Asphalt pavement consists primarily of two key ingredients: crushed stone aggregate and asphalt binder, often sometimes referred to as bitumen. While asphalt produced with just these ingredients can last for many years, as time goes on, the asphalt binder falls prey to the forces of age. This deterioration causes the pavement to grow brittle and weak, often leading to damage.
In order to create stronger, longer-lasting asphalt, paving contractors often add modifiers to their asphalt binder. One of the most thrilling yet less-used types of asphalt modifiers goes by the name of lignin. Take a closer look at three exciting benefits tied to the use of lignin as a modifier in asphalt binder.
1. Better Resistance to Oxidation
The principal threat facing all asphalt pavement comes with oxidation. Oxidation happens naturally as the result of exposure to oxygen, sunlight, moisture, and other natural elements. Oxidation causes the asphalt binder to grow progressively more brittle. This loss of elasticity puts the asphalt at a much greater risk of developing cracks, potholes, and other forms of structural failure.
Contractors incorporate lignin into the asphalt binder during the manufacturing phase, with the goal of increasing the asphalt’s long-term resistance to oxidation. Lignin is a type of complex polymer naturally derived from plant matter. It has strong antioxidant properties and has been shown to reduce the rate of aging in asphalt pavement.
Scientists tested this by subjecting different blends of asphalt to oxidizing agents and then analyzing the chemical composition of the asphalt binder. Those binders that contained lignin showed a reduction in chemical compounds associated with oxidative degradation. In other words, lignin succeeds at improving the long-term stability of asphalt pavement.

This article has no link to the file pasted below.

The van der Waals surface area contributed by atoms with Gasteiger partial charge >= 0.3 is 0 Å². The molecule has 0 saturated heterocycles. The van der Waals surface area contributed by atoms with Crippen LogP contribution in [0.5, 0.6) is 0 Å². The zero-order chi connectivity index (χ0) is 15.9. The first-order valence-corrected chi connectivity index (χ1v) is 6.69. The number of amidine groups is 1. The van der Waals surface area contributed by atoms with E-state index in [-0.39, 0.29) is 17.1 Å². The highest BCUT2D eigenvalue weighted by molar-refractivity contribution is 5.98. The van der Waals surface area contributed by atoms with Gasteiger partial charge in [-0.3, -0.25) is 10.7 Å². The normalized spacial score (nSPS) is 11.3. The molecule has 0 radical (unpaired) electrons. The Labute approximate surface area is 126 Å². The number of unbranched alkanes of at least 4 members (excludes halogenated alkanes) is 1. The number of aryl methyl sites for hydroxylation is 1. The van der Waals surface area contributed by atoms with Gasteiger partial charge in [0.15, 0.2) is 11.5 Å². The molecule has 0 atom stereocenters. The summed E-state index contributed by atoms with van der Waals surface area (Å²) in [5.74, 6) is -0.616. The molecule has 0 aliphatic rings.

2. Improved High-Temperature Properties
Lignin comes in the form of very tiny fibers. The rough surface of these fibers allows them to easily adhere to asphalt, thus increasing the asphalt’s internal strength. As a result, asphalts modified with lignin tend to be stiffer than regular asphalt, yet without the sacrifice in bond strength normally associated with oxidation-related stiffening.
The enhanced stiffness of lignin-modified asphalt improves its resistance to such common forms of damage as rutting and shoving. These types of damage happen when asphalt deforms under the heavy weight of vehicles. Increasing the stiffness of the asphalt has a particular benefit for asphalt pavement in hot parts of the country.
Extreme summertime temperatures in such regions often cause asphalt to become excessively soft, making it much more susceptible to rutting. The increased stiffness associated with lignin modification allows asphalt to maintain more structural integrity at high temperatures.
3. Low Cost
Lignin ranks as the second most common biological polymer, with only cellulose being more common. Ethanol production, paper-making, and many other manufacturing processes generate large amounts of lignin as an unwanted by-product. In fact, every year global industries produce over 50 million tons of waste lignin.
This abundance of largely unwanted lignin means that it can be obtained for incredibly low prices. As a result, asphalt manufacturers can offer improved paving materials at a minimum cost to consumers. By comparison, synthetic asphalt modifiers often require much more intensive manufacturing processes, which, in turn, increase their cost to consumers.
Not only does lignin exist in abundance, but it constitutes a relatively environmentally friendly material. For one thing, incorporating lignin reduces the overall amounts of non-renewable asphalt used. The non-toxic nature of lignin also means that it poses little risk to manufacturers and pavement installers.
Lignin offers a number of exciting benefits when used as a modifier in paving asphalt. For more information about whether lignin-modified asphalt would make a good choice for your next paving project, please contact the paving experts at JR Paving & Construction Co., Inc.